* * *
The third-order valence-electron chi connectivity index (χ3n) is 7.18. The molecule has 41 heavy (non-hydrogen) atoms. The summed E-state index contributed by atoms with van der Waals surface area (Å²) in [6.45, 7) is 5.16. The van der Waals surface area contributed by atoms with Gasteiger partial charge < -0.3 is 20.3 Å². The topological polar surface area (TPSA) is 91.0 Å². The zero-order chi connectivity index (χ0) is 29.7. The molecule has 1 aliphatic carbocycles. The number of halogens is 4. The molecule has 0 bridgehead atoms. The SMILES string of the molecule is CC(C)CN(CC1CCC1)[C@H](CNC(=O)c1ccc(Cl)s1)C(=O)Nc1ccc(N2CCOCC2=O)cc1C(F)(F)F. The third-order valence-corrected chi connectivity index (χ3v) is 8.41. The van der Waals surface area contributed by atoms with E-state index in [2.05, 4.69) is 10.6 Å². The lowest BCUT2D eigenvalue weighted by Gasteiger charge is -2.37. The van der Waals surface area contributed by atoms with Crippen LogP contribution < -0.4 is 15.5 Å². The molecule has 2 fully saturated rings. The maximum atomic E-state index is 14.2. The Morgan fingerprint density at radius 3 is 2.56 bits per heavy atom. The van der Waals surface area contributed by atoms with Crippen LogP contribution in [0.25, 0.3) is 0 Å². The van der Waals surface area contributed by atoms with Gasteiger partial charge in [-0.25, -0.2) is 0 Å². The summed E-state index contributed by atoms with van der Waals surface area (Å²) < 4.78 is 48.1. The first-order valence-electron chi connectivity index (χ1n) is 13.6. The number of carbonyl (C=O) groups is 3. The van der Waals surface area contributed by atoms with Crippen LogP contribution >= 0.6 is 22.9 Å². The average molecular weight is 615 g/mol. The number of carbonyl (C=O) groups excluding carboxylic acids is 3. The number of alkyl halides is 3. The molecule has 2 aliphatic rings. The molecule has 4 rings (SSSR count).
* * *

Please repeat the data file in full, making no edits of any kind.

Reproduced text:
The third-order valence-electron chi connectivity index (χ3n) is 7.18. The molecule has 41 heavy (non-hydrogen) atoms. The summed E-state index contributed by atoms with van der Waals surface area (Å²) in [6.45, 7) is 5.16. The van der Waals surface area contributed by atoms with Gasteiger partial charge < -0.3 is 20.3 Å². The topological polar surface area (TPSA) is 91.0 Å². The zero-order chi connectivity index (χ0) is 29.7. The molecule has 1 aliphatic carbocycles. The number of halogens is 4. The molecule has 0 bridgehead atoms. The SMILES string of the molecule is CC(C)CN(CC1CCC1)[C@H](CNC(=O)c1ccc(Cl)s1)C(=O)Nc1ccc(N2CCOCC2=O)cc1C(F)(F)F. The third-order valence-corrected chi connectivity index (χ3v) is 8.41. The van der Waals surface area contributed by atoms with E-state index in [2.05, 4.69) is 10.6 Å². The lowest BCUT2D eigenvalue weighted by Gasteiger charge is -2.37. The van der Waals surface area contributed by atoms with Crippen LogP contribution < -0.4 is 15.5 Å². The molecule has 2 fully saturated rings. The maximum atomic E-state index is 14.2. The Morgan fingerprint density at radius 3 is 2.56 bits per heavy atom. The van der Waals surface area contributed by atoms with Crippen LogP contribution in [0.25, 0.3) is 0 Å². The van der Waals surface area contributed by atoms with Gasteiger partial charge in [-0.25, -0.2) is 0 Å². The summed E-state index contributed by atoms with van der Waals surface area (Å²) < 4.78 is 48.1. The first-order valence-electron chi connectivity index (χ1n) is 13.6. The number of carbonyl (C=O) groups is 3. The van der Waals surface area contributed by atoms with Crippen LogP contribution >= 0.6 is 22.9 Å². The average molecular weight is 615 g/mol. The number of carbonyl (C=O) groups excluding carboxylic acids is 3. The number of alkyl halides is 3. The molecule has 2 aliphatic rings. The molecule has 4 rings (SSSR count).